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Defining Moments

One Man's Quick Guide to What the Summer Olympics Are and (More Important) What They Are Not

September 10, 2000|BILL PLASCHKE

The Summer Olympics are a two-week explosion of athleticism, courage and grace.

They are not a blast in the park.

They are tiny gymnasts overcoming gigantic injuries.

They are not tiny gymnasts handing out gigantic fake hugs.

They are small-town, little-known athletes shrugging off drug rumors to set world records.

They are not our learning later that, in fact, those same athletes were indeed walking 24-hour pharmacies.


The Summer Olympics are scarred young boxers from big cities embracing victory with quiet dignity.

They are not trainers in funny T-shirts dancing around the ring claiming they were robbed.

They are the simple, strong beauty of the shaved swimmer.

They are not TV cameras sneaking crotch shots.

They are the mighty swings of Dot Richardson.

They are not those ugly--why do they wear shorts, anyway?--softball uniforms.


The Summer Olympics are anybody with a nickname like Pocket Hercules.

They are not anything with a nickname that begins with "Dream."

They are India versus Pakistan in field hockey.

They are not some silk-suited politician being quoted afterward.

They are opening ceremony struts, and preens, and laughs.

They are not opening ceremony no-shows.


The Summer Olympics are shuttlecocks.

They are not birdies.

Or is it the other way around?

They are those who play in pain.

They are not Billy Payne.

They are the father who ran out of the stands to help his hobbling son in the final lap of the most important race of his life.

They are not those parents who starve their young wrestlers or isolate their young swimmers, as if making the Olympics is the most important thing in their lives.


The Summer Olympics are cheering for Ethiopia to win one medal.

They are not worrying that the United States won't top 40.

They are holding your breath underwater for about two days while dressed like a doll and twirling like a gymnast.

They are not those tired synchronized swimming jokes.

They are qualifying for the Games with a character-revealing, now-or-never performance.

They are not qualifying for the Games because some loudmouth coach says you have to.


The Summer Olympics are Dan.

They are not Dave.

They are Vince Carter.

They are not Luc Longley.

They are winning a medal at age 14.

They are not coming home and announcing you are now prepared to date Dennis Rodman.


The Summer Olympics are winning your sport's most prestigious race, breaking a bone in your neck, and still deciding to compete in Sydney a couple of months later.

They are not squirrelly soccer officials who save their best players for the World Cup.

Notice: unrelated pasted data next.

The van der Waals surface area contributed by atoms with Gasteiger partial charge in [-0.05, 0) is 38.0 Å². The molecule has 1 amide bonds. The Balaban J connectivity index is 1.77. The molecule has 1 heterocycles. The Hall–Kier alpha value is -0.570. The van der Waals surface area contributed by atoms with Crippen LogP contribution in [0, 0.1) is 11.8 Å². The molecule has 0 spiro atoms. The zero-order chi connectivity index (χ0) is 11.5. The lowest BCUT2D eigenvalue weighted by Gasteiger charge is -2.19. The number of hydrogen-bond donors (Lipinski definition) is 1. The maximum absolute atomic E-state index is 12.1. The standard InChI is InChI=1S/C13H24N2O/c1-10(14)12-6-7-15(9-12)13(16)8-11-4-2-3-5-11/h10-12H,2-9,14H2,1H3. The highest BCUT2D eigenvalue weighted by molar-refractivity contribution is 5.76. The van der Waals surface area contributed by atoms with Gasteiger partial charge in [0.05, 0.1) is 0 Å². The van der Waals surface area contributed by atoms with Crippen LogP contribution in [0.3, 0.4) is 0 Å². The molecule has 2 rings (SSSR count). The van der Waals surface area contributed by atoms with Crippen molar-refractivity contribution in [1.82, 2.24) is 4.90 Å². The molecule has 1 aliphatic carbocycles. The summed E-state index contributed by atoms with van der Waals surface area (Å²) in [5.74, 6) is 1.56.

They are Tom Lasorda if the baseball team wins.

They are not Tom Lasorda's comments--"What is my opinion of Cuba's performance?"--if they lose.

They are brilliant dives by brave men.

They are not running into the embrace of a little stuffed bear afterward.


The Summer Olympics are those in the United States who realize there is more than one country involved.

They are not NBC.

They are those who realize there are more then men participating.

They are not NBC.

They are those who understand that an athlete can be a good story without having overcome a deadly disease.

They are not NBC.

They are Bud Greenspan.

They are not--stick a 24-hour delay here--NBC.


The Summer Olympics are unfurling a flag down a track, or dancing with a flag across a mat, or holding a tiny flag in your boxing gloves.

They are not wearing it on your head.

They are Greco-Roman.

They are not, and we have no idea why, Roman-Greco.

They are the 88-year-old modern pentathlon.

They are not, and we have no idea why, the 900-year-old pentathlon.


The Summer Olympics are David Wallechinsky.

They are not those who have never heard of him.

They are new sports, such as women's water polo.

They are not, sadly, discontinued sports, such as tug of war.

They are Lorna Johnstone, 70, the oldest competitor.

They are not dressage, the event in which she competed, whatever that is.


The Summer Olympics are Peter Ueberroth.

They are not Juan Antonio Samaranch.

And nobody bribed us to write that, either.

They are body suits.

They are not boycotts.

They are the neighborhood kid on a track.

They are not royalty on a horse.


The Summer Olympics are a traffic-free Los Angeles.

They are not a bottle-necked Atlanta.

They are a friendly Seoul.

They are not a huckstering Atlanta.

They are a smooth Montreal.

They are not a confused Atlanta.

They are Barcelona at sunset.

They are not Atlanta, ever.


The Summer Olympics are men who lift five times their weight.

They are not men who spend 10 minutes covering themselves in white powder and 10 seconds trying to lift.

They are kid baseball players.

They are not Pat Borders.

They are a post-event hug from a family.

They are not the two-hour drug test required before that hug is possible.


The Summer Olympics are the real football.

They are not, thank goodness, the other kind.

They are bare-shouldered emotion.

They are not covered in a ski mask.

They are dominated by the heart.

They are not controlled by the salary cap.


The Summer Olympics are Friday, Sept. 15, 6 p.m. Sydney time.

They are not Saturday, July 27, 1996, 1:25 a.m. Atlanta time.

Bill Plaschke can be reached at his e-mail address:

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